“You don’t decide when you are present. You’re present when someone else says you are…”
I’m sorry, what?
My hand paused mid-air above my notebook and my eyes scanned the semi-dark theatre. Surely I wasn’t the only one with raised eyebrows?
What do you mean I don’t decide when I am present?
I was at the Archangel Summit in Toronto with about 2000 other entrepreneurs and leaders enjoying a day of inspiring talks. I was thrilled that Simon Sinek was on stage and I was scribbling furiously to capture his pearls of wisdom. I had been devouring everything he said until he dropped that thought bomb. All of a sudden, I was super skeptical and feeling a little self-righteous.
Simon went on to assert that you know you are present when someone says, “Thanks for listening to me”, or “I feel seen”. He shared a story and I realized he was talking about the impact our presence (or lack of it) can have on others.
Since the conference, the concept of Presence has been percolating in me. What I want to share today are the questions I asked myself and my reflections…so far.
1. What does it mean to be present with others?
I thought I was great at this and I have been quick to judge others for sucking at it (in my opinion).
When I’m at a restaurant with others, I’m not simultaneously posting on social media. When a friend is sharing something with me, I’m not checking my phone. When I’m coaching a client, I don’t have any screens open on my laptop.
And then I realized that I’m selectively present.
I have answered non-urgent calls while in a conversation with my taxi driver. I have worked on my laptop while I was in a meeting (note to self, they can see me). I have texted while on a video conference (note to self, they can still see me!).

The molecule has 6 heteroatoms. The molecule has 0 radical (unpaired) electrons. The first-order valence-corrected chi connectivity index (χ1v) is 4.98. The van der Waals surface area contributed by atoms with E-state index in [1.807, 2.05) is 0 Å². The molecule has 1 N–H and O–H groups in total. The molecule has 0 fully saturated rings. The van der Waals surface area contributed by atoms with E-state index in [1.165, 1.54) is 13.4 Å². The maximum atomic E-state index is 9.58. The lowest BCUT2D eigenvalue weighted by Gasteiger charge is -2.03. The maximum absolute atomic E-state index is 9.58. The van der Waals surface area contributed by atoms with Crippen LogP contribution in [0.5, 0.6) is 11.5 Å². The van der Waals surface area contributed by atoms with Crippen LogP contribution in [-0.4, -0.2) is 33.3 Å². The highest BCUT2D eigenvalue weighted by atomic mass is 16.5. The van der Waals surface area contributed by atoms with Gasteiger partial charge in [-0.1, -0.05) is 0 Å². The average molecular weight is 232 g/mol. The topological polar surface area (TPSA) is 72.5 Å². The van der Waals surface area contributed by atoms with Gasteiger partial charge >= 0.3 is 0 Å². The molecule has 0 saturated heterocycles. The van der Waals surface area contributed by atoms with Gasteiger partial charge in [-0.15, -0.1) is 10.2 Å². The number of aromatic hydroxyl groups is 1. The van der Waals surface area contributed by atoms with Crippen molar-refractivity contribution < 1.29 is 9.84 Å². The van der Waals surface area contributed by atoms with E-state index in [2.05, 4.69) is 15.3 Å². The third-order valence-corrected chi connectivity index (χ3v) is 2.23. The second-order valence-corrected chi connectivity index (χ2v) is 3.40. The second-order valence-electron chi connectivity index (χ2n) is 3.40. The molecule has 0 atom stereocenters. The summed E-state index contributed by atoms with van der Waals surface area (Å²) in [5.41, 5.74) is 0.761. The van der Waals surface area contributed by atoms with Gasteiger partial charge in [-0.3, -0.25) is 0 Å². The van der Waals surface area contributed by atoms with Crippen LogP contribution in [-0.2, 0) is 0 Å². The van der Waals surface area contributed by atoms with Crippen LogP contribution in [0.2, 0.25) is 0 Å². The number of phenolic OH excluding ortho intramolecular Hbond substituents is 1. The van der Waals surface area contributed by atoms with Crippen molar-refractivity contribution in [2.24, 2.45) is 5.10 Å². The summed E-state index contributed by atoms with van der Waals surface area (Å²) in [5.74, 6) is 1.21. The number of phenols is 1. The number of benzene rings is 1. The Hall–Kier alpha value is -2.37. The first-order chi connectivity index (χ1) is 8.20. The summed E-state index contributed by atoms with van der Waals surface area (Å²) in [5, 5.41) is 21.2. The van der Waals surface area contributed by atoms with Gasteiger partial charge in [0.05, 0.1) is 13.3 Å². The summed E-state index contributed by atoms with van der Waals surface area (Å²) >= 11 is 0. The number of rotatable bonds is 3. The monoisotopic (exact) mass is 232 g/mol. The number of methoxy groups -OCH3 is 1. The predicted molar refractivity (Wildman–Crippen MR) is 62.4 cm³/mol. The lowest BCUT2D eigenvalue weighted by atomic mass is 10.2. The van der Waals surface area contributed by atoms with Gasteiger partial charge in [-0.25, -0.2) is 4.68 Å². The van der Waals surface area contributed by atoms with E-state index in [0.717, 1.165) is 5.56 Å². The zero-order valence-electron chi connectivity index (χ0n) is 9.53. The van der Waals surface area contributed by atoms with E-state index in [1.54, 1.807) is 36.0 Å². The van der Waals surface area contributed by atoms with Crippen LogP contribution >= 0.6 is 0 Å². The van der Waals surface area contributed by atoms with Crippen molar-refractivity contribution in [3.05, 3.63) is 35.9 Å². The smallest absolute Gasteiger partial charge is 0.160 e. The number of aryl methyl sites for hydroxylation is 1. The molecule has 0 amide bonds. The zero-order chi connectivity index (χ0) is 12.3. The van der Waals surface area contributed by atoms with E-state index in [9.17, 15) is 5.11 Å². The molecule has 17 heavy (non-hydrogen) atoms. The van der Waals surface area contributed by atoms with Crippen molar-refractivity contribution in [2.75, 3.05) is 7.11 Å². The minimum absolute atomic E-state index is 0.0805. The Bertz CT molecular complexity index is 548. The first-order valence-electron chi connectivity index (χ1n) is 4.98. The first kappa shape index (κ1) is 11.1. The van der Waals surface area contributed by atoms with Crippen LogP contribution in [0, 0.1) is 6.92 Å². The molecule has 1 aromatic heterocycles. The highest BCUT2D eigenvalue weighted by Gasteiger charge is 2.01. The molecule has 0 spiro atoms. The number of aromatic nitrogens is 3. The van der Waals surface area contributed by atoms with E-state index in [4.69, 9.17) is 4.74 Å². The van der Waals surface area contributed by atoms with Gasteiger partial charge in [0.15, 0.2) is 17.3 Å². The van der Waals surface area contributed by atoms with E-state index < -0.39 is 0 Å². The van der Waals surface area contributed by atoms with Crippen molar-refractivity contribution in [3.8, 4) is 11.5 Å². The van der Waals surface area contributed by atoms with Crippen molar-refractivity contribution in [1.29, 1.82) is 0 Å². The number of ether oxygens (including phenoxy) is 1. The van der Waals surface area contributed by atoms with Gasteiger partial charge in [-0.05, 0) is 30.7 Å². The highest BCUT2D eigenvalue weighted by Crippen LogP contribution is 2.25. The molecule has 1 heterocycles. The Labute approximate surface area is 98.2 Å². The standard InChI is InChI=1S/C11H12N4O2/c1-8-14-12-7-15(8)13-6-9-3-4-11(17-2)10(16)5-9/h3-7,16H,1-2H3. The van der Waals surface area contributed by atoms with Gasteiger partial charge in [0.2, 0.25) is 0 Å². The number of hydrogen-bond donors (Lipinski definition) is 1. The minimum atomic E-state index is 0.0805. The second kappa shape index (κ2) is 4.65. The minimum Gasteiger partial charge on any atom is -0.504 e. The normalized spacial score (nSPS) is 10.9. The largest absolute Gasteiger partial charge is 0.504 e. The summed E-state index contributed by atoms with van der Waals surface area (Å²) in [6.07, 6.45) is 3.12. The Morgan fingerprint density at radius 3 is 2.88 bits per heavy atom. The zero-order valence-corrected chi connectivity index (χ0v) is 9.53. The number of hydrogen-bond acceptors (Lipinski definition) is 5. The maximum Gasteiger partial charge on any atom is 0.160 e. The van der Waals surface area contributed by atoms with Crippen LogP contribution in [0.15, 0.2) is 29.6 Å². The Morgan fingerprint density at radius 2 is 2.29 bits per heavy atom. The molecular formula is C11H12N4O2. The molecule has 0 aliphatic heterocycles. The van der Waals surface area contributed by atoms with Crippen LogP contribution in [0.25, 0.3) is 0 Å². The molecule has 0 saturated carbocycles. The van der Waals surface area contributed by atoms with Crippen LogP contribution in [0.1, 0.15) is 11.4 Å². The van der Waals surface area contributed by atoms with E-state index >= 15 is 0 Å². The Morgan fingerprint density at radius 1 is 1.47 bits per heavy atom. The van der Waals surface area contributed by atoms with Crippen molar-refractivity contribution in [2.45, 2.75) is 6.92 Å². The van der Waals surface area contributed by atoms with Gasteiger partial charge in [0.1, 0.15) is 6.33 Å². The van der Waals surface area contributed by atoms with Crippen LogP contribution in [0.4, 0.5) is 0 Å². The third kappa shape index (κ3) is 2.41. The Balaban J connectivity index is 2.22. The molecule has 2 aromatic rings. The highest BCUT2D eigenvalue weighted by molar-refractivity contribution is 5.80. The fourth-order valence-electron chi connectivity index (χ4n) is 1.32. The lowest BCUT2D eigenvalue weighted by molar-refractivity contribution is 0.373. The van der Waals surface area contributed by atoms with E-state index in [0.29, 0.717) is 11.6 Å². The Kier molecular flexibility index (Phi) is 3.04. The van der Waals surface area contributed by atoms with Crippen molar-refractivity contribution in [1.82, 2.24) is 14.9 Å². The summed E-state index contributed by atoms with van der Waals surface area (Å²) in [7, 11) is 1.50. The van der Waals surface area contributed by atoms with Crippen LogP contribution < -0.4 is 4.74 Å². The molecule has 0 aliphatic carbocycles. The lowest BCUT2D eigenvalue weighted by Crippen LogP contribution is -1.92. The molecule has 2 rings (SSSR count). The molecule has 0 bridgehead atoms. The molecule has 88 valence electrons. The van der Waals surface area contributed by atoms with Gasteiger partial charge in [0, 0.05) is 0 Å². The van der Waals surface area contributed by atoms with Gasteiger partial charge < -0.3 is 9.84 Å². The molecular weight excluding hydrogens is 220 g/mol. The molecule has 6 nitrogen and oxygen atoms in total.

It’s like I have a list of situations where I’ve decided it’s ok not to be present. And maybe it is ok. I just never really thought about it before. So now I’m thinking about it.
When do you allow yourself to not be present?
2. What does it mean to be present to myself?
There is the notion of being in this moment. Not obsessing about the future or the past. Just being conscious of what is here now.
Easier said than done! My mind is used to being in charge and it’s fickle.
Without any warning, I can get seduced by thoughts of the future or angered by thoughts of the past. My judgment of situations, other people, and even myself, can easily distract me. Even when I meditate, I’m not always 100% present.
Oh, and I’m addicted to multi-tasking.
It probably started when I was in school and had back-to-back exams and final assignments all due at the same time. It continued in the corporate world when there were competing deadlines and priorities. I even remember being in interviews and listing multi-tasking as a “strength”!
But now I work for myself and I decide my schedule, my priorities, and my deadlines. So, how do I explain practicing guitar while watching television? Reading a really good book and checking what’s on my calendar tomorrow? Watching a webinar I want to watch and simultaneously writing copy for my website?
When there was an external force involved, I could (almost) excuse it. And now I know that it’s just a habit that I haven’t broken…yet.
What stops you from being present?
3. Why should I be present anyway?
When I’m truly present, I feel content.
I have more meaningful conversations. I truly connect instead of “doing connection” as if it were a task. Relationships are better.
I breathe more deeply. I have less anxiety and worry. I have more energy.
I focus on the things that really matter.
Time. Slows. Down.
I’m starting to notice the difference between moments when I’m fully present and when I’m not. I’m experimenting with what makes it easier to be present and what makes it harder. One question that is helping is “What do I need to let go of to be fully present?”
I realize that being present is a practice for me. It starts with just being aware of what I’m feeling or thinking.
I fail all the time. And I get to keep practicing.
What’s important to you about being present?